Mistresses of Pratt place setting for Cynthia Davidson, Visiting Professor of GAUD (photo by Adam Elstein)
Just as Chicago’s The Dinner Party involved a group of collaborative artists, the place settings for Pratt’s event were fabricated by a team from across the School of Architecture. Pratt’s Dinner Party and the place settings were designed by Michele Gorman, Adjunct Associate Professor of Undergraduate Architecture, who worked with individuals from around the school on its components. The ceramic bowls, which had undulating shapes and colors inspired by the variations of shells, were sculpted by Dagmar Richter, Professor of Undergraduate Architecture. The glasses were wrapped with computational crochet woven through 3D printing, a project led by Gisela Baurmann, Visiting Assistant Professor of GAUD. These design objects were placed on machine-printed linen banners, each individually embroidered with the name of the honored guest and a biography or image distilling her work, all encircled by a quote encapsulating her practice.
Dagmar Richter, Professor of Undergraduate Architecture, sculpting the Mistresses of Pratt place settings
Digital crochet by Gisela Baurmann, Visiting Assistant Professor of GAUD (photo by Adam Elstein)
Along with visibility, dialogue and community were central goals of the gathering. Each guest participated in a discussion around the questions: “What do you believe your place at the table represents?” and “As you sit at this table, what are your future forecasts?” The discussion examined gender and its impact on the profession of architecture while considering how issues of past representation can inform better futures. Maria Sieira, Adjunct Associate Professor – CCE of GAUD, filmed these responses for a planned documentary. The footage will also be incorporated into the Mistresses of Pratt Archive, which will serve as an interactive digital platform for the initiative.
Michele Gorman, Adjunct Associate Professor of Undergraduate Architecture, working on her design for the Mistresses of Pratt Dinner Party
While the Archive is kicking off with the women represented at the dinner, it will continue to evolve, including through a series of programs. Gorman has organized Women in Architecture Wikipedia Edit-a-thons and plans to stage similar events for Mistresses of Pratt.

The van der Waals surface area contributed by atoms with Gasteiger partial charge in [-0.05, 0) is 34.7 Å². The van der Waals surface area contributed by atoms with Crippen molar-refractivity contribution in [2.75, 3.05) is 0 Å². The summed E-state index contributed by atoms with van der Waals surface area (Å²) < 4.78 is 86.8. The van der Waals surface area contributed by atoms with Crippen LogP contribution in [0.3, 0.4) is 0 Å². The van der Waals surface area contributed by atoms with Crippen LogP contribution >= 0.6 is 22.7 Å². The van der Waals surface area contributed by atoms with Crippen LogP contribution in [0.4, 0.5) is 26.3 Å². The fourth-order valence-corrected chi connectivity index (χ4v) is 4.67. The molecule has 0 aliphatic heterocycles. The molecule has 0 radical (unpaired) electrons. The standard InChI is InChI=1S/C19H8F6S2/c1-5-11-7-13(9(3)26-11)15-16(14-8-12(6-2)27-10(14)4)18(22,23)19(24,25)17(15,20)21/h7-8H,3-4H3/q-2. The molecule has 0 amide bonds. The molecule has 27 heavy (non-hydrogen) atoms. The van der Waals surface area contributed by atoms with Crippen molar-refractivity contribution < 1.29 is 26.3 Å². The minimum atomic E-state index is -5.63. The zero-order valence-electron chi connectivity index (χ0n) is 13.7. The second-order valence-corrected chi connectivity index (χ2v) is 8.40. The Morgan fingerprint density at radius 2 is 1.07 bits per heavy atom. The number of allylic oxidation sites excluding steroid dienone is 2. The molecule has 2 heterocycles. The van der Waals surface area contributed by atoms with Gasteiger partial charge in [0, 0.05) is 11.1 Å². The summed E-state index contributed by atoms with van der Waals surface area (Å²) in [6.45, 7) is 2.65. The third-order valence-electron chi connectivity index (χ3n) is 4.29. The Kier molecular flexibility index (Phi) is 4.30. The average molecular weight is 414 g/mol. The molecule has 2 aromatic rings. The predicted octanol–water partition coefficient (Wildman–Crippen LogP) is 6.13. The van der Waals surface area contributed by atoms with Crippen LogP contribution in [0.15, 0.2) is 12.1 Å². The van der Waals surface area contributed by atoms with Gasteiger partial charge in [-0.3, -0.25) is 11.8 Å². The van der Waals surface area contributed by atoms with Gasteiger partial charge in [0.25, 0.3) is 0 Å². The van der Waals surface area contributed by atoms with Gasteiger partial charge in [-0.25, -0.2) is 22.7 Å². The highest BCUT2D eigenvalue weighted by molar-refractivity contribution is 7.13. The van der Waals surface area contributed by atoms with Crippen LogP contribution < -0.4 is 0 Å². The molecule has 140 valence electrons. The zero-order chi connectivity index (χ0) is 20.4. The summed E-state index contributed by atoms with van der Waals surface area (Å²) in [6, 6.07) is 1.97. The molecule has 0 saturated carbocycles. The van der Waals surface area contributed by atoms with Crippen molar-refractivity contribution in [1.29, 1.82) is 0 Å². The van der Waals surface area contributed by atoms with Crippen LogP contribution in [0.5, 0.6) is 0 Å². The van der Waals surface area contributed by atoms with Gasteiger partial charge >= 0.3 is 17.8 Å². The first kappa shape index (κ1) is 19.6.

“The storytelling component of Pratt’s Dinner Party has fed the Archive in two ways,” Gorman said. “First, to gather stories on the biases of the past and how we can work towards a more equitable future. Second, as a way to crowdsource from faculty and alumni with institutional memory on who was missing from the table that will be immediately added to the Archive.”
The Archive is being led by Federica Vannucchi, Adjunct Assistant Professor of Undergraduate Architecture, and Alicia Imperiale, Visiting Associate Professor Undergraduate Architecture, and will involve a living digital archive that will grow and change. A team of Graduate Assistants—including Khue Trinh, Enrique Franco, Nikole Green, Shihua Chang, and Anya Lee—are now expanding their research based on the feedback from the Dinner Party. This will inform future events such as an exhibition, symposium, film, and publication.
There are further plans to conduct deeper research on the history of women at the School of Architecture and interview alumni, former and current faculty, and others who can speak to how women have shaped architectural pedagogy. Transcripts from these interviews will become part of the Mistresses of Pratt Archive so they can potentially be primary sources for things like Wikipedia. Throughout the 2020-21 academic year, the School of Architecture will hold a series of Mistresses of Pratt conversations and workshops to engage the wider Pratt community in promoting a more inclusive campus environment.
A full list of the faculty and alumnae included at the Mistresses of Pratt dinner is available on its dedicated website and the School of Architecture welcomes input on who continues to go unacknowledged. As Ayse Yonder, Professor in the Graduate Center for Planning and the Environment (GCPE), stated in the quote stitched on her place setting: “Women have always found ways to get together in order to share their work, exchange information, [and] support each other.”